Wednesday, June 06, 2012


In my professional life, I spend a fair bit of time dealing with branding.  Not the scars burned into livestock to establish ownership - though that is the etymology of "branding" in the modern sense - but branding in the sense of establishing and maintaining an image for a product or service or organization.  Great brands reinforce themselves over time:  Coke is about refreshment, Apple about design and user experience, Honda is about reliability and efficiency.

Disney has long been one of the most respected brands in the world, building their reputation on their ability to deliver happiness.  Disney theme parks are branded as "The Happiest Places on Earth," and if you can find a Disney-produced movie with anything other than a happy ending, I'd like to hear about it.

In the 90s, Disney branched out into Broadway musicals, beginning with "Beauty and the Beast," then adding the wildly-successful 'The Lion King," "Mary Poppins," "Aida," "Tarzan" and others, winning multiple Tony awards along the way.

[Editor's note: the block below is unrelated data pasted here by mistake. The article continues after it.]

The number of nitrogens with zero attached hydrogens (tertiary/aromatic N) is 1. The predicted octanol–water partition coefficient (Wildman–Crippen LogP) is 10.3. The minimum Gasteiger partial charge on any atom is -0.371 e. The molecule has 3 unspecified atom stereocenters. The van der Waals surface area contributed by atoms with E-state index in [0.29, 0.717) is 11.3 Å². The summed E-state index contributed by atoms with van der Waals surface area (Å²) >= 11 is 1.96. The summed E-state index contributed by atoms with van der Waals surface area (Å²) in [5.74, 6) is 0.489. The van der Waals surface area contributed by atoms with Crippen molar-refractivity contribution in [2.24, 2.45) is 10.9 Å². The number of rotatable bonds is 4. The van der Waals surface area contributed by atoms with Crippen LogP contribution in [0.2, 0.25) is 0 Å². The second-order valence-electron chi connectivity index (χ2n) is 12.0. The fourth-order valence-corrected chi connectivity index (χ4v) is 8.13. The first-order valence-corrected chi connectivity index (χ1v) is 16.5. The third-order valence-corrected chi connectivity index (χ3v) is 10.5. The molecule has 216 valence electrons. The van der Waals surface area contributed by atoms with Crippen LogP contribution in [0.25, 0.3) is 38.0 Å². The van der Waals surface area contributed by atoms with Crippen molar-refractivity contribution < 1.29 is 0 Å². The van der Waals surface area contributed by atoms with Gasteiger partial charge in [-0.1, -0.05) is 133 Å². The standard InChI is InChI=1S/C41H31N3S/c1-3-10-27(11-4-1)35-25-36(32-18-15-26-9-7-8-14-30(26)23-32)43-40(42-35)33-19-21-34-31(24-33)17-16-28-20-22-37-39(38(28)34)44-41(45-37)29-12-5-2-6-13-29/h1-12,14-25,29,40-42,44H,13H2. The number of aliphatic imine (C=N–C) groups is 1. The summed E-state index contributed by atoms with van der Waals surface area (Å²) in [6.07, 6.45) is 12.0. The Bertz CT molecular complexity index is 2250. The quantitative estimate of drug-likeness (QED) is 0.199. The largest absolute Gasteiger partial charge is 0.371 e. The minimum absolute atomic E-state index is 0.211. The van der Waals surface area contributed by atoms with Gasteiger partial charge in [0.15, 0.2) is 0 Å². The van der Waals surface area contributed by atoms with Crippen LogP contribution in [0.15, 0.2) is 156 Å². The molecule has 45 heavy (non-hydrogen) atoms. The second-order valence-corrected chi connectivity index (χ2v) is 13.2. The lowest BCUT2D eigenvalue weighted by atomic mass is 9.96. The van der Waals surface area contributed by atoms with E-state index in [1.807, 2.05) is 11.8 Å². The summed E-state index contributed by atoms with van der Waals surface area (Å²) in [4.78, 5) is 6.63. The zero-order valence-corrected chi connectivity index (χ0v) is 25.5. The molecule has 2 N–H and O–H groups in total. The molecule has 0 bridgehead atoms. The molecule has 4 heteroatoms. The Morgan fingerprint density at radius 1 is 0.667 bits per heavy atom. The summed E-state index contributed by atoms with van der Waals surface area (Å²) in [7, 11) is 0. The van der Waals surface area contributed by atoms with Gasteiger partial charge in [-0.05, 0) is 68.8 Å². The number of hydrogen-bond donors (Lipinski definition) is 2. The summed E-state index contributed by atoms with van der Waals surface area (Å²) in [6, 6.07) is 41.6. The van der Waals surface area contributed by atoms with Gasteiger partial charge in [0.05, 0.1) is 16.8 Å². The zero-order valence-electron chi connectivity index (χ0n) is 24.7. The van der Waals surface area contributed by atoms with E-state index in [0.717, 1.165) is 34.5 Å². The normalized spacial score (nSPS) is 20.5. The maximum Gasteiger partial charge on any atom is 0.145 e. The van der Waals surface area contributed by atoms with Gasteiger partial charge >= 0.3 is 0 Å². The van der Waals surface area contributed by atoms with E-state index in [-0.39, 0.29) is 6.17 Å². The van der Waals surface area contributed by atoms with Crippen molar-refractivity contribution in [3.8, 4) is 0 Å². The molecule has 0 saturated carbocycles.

Disney's most recent Broadway effort is another Tony-nominated show, "Newsies," based on the 1992 film of the same name.  And it hews closely to the Disney brand, attempting to spread happiness at every possible turn.  The story is vintage Disney: scrappy kids fighting a great power, a love interest between a princess (in this case, the fetching daughter of famed publisher Joseph Pulitzer) and a commoner (the newsboy), evil henchmen, a wacky sidekick, life lessons and ultimately triumph by curtain time.

It's a proven formula - but as we all know, following formulas usually leads to results that are, well, formulaic. That's certainly the case here.  Though the production values are high (the set, in particular, was stunning), the sense of soul is non-existent.  The performers are talented and earnest, but there's no sense of sincerity behind what makes it to the stage.  There was never a moment where I heard a clever lyric, and really only one interesting turn in the story.  "Newsies" is loud (especially the dancing) and bright and cheerful, but ultimately empty.  Which, unfortunately, is right on brand for most of what Disney has produced in recent decades.  (Save for Pixar.  In fact, what "Newsies" needs is a heaping helping of Pixardust!)

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